How to Turn Something Sacred Into Something Sinister - BBC Style

The BBC transforms a monument to unity into a symbol of repression

Wed, Jun 17, 2015
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St. Vladimir overlooking Vorobyevie Gori. iCube visualisation by Viktor Borisov.

It doesn’t seem to matter these days what aspect of Russia you undermine – its leaders, politics or culture. This article by the BBC’s Caroline Wyatt is yet another attempt to find fault with something which is, quite frankly, difficult to find fault with!

The construction of Moscow’s own St. Vladimir statue is apparently causing ‘alarm’ in Moscow.  Really? I think the only alarm being raised at the moment is the plan to station more military at Russia’s borders and the escalating global tension in this regard. But instead Wyatt spins a tale of Russians yet again having issues taken out of their hands.

Only as an afterthought does the author mention the purpose of the monument’s construction — to commemorate the 1000 year anniversary of Vladimir’s death. In addition she completely fails to explain that its location was discussed and debated by city officials for months beforehand. The location on Vorobyevy Gory was eventually decided upon after various other places were ruled out, including a spot near the Church of Christ the Saviour.  From this article one would think the opposite — that this was something imposed on Muscovites against their will. She doesn’t even mention that the  current design of statue was the result of a competition held by authorities back in December. But then why give the impression that Muscovites had say in this?  Russians are repressed, remember!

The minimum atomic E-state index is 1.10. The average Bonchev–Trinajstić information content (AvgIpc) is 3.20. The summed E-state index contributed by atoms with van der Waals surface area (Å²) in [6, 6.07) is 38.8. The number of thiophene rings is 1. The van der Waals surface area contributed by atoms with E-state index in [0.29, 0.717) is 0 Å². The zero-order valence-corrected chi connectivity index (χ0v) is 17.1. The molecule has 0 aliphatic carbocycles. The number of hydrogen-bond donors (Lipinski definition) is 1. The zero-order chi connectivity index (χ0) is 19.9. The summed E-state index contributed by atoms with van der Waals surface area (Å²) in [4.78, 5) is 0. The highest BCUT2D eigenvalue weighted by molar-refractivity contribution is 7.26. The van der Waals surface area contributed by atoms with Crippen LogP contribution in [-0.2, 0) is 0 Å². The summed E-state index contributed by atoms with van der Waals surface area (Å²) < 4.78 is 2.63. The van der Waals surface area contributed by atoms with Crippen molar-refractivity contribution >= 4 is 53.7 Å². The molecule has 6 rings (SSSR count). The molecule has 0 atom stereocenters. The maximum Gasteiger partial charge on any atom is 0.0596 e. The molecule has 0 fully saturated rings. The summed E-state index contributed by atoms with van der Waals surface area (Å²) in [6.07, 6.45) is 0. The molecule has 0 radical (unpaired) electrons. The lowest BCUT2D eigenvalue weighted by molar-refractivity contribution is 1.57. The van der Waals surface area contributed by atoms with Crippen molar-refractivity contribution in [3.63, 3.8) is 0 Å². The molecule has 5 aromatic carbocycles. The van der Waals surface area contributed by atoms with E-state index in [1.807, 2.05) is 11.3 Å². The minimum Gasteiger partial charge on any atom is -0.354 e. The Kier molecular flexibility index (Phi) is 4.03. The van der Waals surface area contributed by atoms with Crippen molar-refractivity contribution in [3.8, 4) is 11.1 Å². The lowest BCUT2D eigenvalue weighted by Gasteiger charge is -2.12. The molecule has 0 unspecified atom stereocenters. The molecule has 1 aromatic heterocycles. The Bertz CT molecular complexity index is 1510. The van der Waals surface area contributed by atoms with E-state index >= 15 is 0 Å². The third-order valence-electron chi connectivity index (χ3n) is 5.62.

St. Vladimir, the ‘Grand Prince of Kiev’, brought Orthodox Christianity to Russia and was a spiritual leader for both Ukrainians and Russians. His statue on the banks of the Dnepr in Kiev is one of the city's most iconic images. By erecting its own St. Vladimir statue at this difficult time for Ukrainian/Russian relations Russia is, to my mind, emphasising that although the Ukrainian government may wish to erase its historically close ties with Russia (embodied in ‘Kievan Rus’), Russia will not. Wyatt on the other hand misses this symbolism completely and attempts to conflate the construction of a sacred monument with the familiar line of Russian despotism.

The artistic merit in the monument’s construction is also completely ignored and yet it cannot be denied that the erection of this sculpture will be an incredible feat of craftsmanship and engineering. What the Kievans will do with their Vladimir is unknown, but Moscow’s will certainly look spectacular on Vorobyevy Gory.

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